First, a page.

CPS officials say they were doing everything they can to encourage as many students as possible to attend school for the first day, including bringing Chicago Bears players into the schools.
"We say that the start of the school year is so important to get everyone off on the right foot," said schools' CEO Ron Huberman, who was ringing in the first day of school at Wells Academy High School. "We are here because the Chicago Public Schools system, we have been focused on our career and technical academies, programs that give students certifications that in many ways help them be college ready and be ready for a job right after school. Here at Wells, students are going to be on different tracks, including law and public safety, and they will get industry-certified credentials right after high school."
As Chicago Mayor Richard Daley rang the bell at Wells, he joked that he should maybe be Twittering the start of school instead. The bell may be old school, but educational leaders say the programs at Wells Academy and 11 revamped career schools in the city are forward thinking and laser focused.
Some Wells students are enrolled in a technology program that teaches them about the hardware inside a computer and how to manage the software. They even created and keep up the Wells Academy website.
"The fourth year, you'll pretty much master everything and you pretty much will have your degree. You'll be a professional at computers, and you will be able to create games like on Xbox 360 on computers," said Ferredondo Arredond, Wells Academy sophomore.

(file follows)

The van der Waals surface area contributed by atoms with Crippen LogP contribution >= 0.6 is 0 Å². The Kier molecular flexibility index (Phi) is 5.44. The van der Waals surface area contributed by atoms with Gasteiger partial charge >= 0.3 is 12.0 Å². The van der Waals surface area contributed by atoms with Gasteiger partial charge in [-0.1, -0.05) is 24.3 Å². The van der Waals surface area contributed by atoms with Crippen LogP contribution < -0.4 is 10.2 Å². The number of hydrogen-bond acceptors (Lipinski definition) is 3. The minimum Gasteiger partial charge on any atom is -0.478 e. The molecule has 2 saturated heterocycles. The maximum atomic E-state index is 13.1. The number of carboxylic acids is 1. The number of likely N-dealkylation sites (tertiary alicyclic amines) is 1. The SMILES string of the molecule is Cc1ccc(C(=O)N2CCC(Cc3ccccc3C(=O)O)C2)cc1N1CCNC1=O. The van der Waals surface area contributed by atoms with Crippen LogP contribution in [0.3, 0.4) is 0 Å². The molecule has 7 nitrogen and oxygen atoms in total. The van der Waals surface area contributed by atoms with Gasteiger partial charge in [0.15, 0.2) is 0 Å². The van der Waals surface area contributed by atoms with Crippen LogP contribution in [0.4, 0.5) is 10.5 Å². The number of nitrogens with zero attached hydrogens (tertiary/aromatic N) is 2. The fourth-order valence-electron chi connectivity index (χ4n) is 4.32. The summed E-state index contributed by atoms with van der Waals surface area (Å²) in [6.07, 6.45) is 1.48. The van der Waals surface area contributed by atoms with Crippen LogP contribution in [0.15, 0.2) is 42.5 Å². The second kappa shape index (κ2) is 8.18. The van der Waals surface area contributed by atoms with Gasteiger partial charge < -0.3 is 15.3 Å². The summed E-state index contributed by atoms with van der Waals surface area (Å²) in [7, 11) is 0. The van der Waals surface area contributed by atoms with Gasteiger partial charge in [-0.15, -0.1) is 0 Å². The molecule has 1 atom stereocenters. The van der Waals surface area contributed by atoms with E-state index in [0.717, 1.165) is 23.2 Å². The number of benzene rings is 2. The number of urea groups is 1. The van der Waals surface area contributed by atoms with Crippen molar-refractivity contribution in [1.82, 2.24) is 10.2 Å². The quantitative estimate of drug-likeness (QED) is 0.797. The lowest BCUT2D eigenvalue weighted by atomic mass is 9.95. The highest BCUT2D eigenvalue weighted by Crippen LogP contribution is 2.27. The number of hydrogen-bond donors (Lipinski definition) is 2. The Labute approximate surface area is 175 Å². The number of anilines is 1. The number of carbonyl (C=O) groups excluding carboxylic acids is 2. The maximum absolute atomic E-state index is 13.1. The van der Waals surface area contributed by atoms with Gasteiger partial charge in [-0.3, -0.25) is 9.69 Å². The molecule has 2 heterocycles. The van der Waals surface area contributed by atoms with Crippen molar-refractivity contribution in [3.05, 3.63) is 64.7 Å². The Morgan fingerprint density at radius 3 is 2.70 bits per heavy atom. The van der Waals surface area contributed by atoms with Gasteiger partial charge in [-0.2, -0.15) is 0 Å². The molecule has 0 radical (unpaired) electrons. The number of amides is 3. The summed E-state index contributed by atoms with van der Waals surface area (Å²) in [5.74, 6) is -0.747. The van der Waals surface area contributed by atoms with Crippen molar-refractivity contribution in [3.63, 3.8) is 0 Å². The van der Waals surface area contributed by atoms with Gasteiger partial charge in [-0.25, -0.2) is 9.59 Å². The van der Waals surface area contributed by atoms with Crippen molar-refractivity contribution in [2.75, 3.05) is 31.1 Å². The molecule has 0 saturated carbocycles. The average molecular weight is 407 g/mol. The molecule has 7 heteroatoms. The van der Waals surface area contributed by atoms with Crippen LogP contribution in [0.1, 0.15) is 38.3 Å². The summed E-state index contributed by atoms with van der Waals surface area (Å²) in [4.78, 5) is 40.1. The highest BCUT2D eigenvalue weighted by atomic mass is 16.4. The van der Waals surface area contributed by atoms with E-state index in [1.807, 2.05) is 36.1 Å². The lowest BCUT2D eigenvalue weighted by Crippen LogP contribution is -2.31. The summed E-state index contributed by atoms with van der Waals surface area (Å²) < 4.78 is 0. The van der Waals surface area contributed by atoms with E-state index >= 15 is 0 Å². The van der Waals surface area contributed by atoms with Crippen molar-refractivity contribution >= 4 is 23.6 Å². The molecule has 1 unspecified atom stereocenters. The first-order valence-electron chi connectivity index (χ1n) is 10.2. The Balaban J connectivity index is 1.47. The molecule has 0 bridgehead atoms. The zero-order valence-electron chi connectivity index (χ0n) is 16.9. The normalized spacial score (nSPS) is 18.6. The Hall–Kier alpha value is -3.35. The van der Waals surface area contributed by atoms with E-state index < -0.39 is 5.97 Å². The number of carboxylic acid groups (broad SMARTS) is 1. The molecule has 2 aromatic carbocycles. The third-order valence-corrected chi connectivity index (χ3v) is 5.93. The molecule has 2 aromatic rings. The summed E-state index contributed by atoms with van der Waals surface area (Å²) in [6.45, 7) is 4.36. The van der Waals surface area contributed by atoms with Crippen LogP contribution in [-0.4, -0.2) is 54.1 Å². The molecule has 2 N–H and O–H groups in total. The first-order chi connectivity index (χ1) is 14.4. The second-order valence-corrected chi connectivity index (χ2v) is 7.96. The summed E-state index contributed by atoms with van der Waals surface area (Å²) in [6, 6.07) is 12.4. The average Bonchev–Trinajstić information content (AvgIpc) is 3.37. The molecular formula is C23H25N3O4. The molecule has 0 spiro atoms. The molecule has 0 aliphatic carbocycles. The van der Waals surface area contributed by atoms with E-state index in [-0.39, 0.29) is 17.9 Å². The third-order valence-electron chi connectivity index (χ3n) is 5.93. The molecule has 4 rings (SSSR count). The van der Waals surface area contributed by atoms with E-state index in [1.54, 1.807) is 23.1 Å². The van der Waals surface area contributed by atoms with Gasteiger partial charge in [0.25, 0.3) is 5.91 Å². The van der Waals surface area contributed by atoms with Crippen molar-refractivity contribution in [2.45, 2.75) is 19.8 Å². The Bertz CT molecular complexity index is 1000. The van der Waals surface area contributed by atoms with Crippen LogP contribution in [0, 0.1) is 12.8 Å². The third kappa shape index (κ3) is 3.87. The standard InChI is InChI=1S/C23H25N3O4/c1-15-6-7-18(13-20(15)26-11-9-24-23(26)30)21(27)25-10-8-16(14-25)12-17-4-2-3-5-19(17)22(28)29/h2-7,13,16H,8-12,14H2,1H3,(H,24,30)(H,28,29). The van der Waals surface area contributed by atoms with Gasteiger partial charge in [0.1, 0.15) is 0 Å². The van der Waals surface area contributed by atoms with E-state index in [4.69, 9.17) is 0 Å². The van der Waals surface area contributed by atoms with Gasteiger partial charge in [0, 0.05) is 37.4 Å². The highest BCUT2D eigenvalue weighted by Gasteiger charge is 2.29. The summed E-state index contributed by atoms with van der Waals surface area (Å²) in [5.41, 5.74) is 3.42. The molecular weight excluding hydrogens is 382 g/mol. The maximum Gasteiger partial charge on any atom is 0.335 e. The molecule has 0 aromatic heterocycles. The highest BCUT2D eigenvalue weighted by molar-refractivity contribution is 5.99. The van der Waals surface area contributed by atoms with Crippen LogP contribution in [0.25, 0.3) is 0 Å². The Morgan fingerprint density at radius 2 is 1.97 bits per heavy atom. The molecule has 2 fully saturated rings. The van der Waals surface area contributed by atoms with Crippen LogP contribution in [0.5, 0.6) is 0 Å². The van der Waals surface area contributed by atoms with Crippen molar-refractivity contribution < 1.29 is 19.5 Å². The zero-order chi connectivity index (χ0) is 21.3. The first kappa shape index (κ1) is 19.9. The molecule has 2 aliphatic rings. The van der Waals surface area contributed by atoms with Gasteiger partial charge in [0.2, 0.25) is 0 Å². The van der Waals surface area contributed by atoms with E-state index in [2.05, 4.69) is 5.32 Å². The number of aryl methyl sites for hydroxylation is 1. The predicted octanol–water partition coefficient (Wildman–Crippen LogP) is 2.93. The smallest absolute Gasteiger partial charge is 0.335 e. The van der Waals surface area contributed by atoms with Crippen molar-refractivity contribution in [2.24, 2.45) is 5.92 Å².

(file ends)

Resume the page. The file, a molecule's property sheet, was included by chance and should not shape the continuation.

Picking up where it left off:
Daley says it actually resembles programs from decades ago.
"In the '60s and '70s when I went to school at Tilden Tech and De LaSalle, they were both vocational schools, everybody graduated and got a job. Many went to college. Some went to college at night later on. We all went to work," Daley said.
There are also five new buildings included in the 475 schools that opened Tuesday. Almost 200 year-round schools opened last month.
Some students at Wells were nervous. Others were eager to start learning the first day.
"Oh, I am a freshman, and I am anticipating on taking the trade logistic class. So, yeah, it's going to be a great year, excited," said William Johnson, Wells Academy freshman.
School leaders are dealing with the budget crisis as well. They had to cut 200 buses, so now bus rides are about 10 minutes longer for students.
"We are able to get additional students on the buses, and we want to make sure we get every kid a ride. They will just have to be on the buses a little longer," Huberman said.
CPS buses are equipped with GPS, and Huberman said he anticipates no issues with the new routes.
Several students have been the victims of violence before the school year began. Huberman said new programs are in place to curb the violence around schools.
"At 38 high schools, we're starting the community watch program," he said. "It means you have over 500 trained adults who have cell phones, and in many cases two-way radios. They are around the schools to create a safety net for our kids coming to and from school. We think it's going to be a very successful program. It's new this year. We're also going to be mentoring more high-risk kids this year; 1,750 of our highest-risk kids will be assigned an adult to engage them, make sure they're coming to school, make sure whatever issues they have outside of the classroom, we can address, and they can succeed academically and most importantly, they can be safe."